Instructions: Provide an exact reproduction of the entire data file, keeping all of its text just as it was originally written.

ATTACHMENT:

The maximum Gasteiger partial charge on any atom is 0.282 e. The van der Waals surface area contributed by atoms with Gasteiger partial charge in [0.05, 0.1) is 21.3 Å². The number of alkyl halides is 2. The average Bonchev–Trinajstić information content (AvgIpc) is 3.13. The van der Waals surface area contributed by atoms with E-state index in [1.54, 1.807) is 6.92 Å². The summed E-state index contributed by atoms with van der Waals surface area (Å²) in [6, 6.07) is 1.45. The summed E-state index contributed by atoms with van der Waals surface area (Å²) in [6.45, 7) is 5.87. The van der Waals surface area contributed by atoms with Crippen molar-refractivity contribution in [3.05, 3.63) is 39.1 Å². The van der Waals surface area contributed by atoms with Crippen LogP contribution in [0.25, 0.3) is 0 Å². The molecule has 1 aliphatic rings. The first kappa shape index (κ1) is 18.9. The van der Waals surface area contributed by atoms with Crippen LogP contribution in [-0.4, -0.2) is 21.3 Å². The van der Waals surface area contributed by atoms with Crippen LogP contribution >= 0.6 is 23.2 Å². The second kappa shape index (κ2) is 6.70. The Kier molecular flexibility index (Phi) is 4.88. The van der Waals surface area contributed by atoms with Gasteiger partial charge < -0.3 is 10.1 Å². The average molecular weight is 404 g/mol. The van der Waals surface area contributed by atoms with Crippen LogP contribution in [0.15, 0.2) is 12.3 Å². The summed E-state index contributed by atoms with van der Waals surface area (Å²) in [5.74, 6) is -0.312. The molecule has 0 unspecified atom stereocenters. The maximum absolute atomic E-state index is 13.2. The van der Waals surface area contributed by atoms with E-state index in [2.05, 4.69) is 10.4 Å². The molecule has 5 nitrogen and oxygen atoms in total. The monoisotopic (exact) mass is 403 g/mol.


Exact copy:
The maximum Gasteiger partial charge on any atom is 0.282 e. The van der Waals surface area contributed by atoms with Gasteiger partial charge in [0.05, 0.1) is 21.3 Å². The number of alkyl halides is 2. The average Bonchev–Trinajstić information content (AvgIpc) is 3.13. The van der Waals surface area contributed by atoms with E-state index in [1.54, 1.807) is 6.92 Å². The summed E-state index contributed by atoms with van der Waals surface area (Å²) in [6, 6.07) is 1.45. The summed E-state index contributed by atoms with van der Waals surface area (Å²) in [6.45, 7) is 5.87. The van der Waals surface area contributed by atoms with Crippen molar-refractivity contribution in [3.05, 3.63) is 39.1 Å². The van der Waals surface area contributed by atoms with Crippen LogP contribution in [0.25, 0.3) is 0 Å². The molecule has 1 aliphatic rings. The first kappa shape index (κ1) is 18.9. The van der Waals surface area contributed by atoms with Crippen LogP contribution in [-0.4, -0.2) is 21.3 Å². The van der Waals surface area contributed by atoms with Crippen LogP contribution >= 0.6 is 23.2 Å². The second kappa shape index (κ2) is 6.70. The Kier molecular flexibility index (Phi) is 4.88. The van der Waals surface area contributed by atoms with Gasteiger partial charge < -0.3 is 10.1 Å². The average molecular weight is 404 g/mol. The van der Waals surface area contributed by atoms with Crippen LogP contribution in [0.15, 0.2) is 12.3 Å². The summed E-state index contributed by atoms with van der Waals surface area (Å²) in [5.74, 6) is -0.312. The molecule has 0 unspecified atom stereocenters. The maximum absolute atomic E-state index is 13.2. The van der Waals surface area contributed by atoms with E-state index in [2.05, 4.69) is 10.4 Å². The molecule has 5 nitrogen and oxygen atoms in total. The monoisotopic (exact) mass is 403 g/mol.